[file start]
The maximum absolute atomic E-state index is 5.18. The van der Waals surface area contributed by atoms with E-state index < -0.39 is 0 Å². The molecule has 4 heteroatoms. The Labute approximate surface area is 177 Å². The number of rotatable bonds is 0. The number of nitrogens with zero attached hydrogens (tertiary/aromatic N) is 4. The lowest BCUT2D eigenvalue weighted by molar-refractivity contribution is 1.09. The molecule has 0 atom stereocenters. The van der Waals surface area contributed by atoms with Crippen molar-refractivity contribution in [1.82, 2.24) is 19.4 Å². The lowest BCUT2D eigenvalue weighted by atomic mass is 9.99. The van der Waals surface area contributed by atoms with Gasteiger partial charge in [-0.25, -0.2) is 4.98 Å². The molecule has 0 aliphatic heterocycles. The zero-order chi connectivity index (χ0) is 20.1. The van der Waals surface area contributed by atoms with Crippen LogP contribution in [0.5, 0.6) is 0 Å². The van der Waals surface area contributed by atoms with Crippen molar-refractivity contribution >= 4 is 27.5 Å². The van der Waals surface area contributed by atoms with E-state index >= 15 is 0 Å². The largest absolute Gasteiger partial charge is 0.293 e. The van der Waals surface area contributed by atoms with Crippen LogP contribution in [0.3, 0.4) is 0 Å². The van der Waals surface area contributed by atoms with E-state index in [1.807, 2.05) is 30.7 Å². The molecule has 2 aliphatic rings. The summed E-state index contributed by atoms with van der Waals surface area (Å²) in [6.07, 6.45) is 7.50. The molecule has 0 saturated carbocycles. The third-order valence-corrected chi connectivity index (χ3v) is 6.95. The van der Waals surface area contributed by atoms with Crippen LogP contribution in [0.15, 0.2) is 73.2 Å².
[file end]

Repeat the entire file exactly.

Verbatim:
The maximum absolute atomic E-state index is 5.18. The van der Waals surface area contributed by atoms with E-state index < -0.39 is 0 Å². The molecule has 4 heteroatoms. The Labute approximate surface area is 177 Å². The number of rotatable bonds is 0. The number of nitrogens with zero attached hydrogens (tertiary/aromatic N) is 4. The lowest BCUT2D eigenvalue weighted by molar-refractivity contribution is 1.09. The molecule has 0 atom stereocenters. The van der Waals surface area contributed by atoms with Crippen molar-refractivity contribution in [1.82, 2.24) is 19.4 Å². The lowest BCUT2D eigenvalue weighted by atomic mass is 9.99. The van der Waals surface area contributed by atoms with Gasteiger partial charge in [-0.25, -0.2) is 4.98 Å². The molecule has 0 aliphatic heterocycles. The zero-order chi connectivity index (χ0) is 20.1. The van der Waals surface area contributed by atoms with Crippen LogP contribution in [0.5, 0.6) is 0 Å². The van der Waals surface area contributed by atoms with Crippen molar-refractivity contribution >= 4 is 27.5 Å². The van der Waals surface area contributed by atoms with E-state index >= 15 is 0 Å². The largest absolute Gasteiger partial charge is 0.293 e. The van der Waals surface area contributed by atoms with Crippen LogP contribution in [0.3, 0.4) is 0 Å². The van der Waals surface area contributed by atoms with E-state index in [1.807, 2.05) is 30.7 Å². The molecule has 2 aliphatic rings. The summed E-state index contributed by atoms with van der Waals surface area (Å²) in [6.07, 6.45) is 7.50. The molecule has 0 saturated carbocycles. The third-order valence-corrected chi connectivity index (χ3v) is 6.95. The van der Waals surface area contributed by atoms with Crippen LogP contribution in [0.15, 0.2) is 73.2 Å².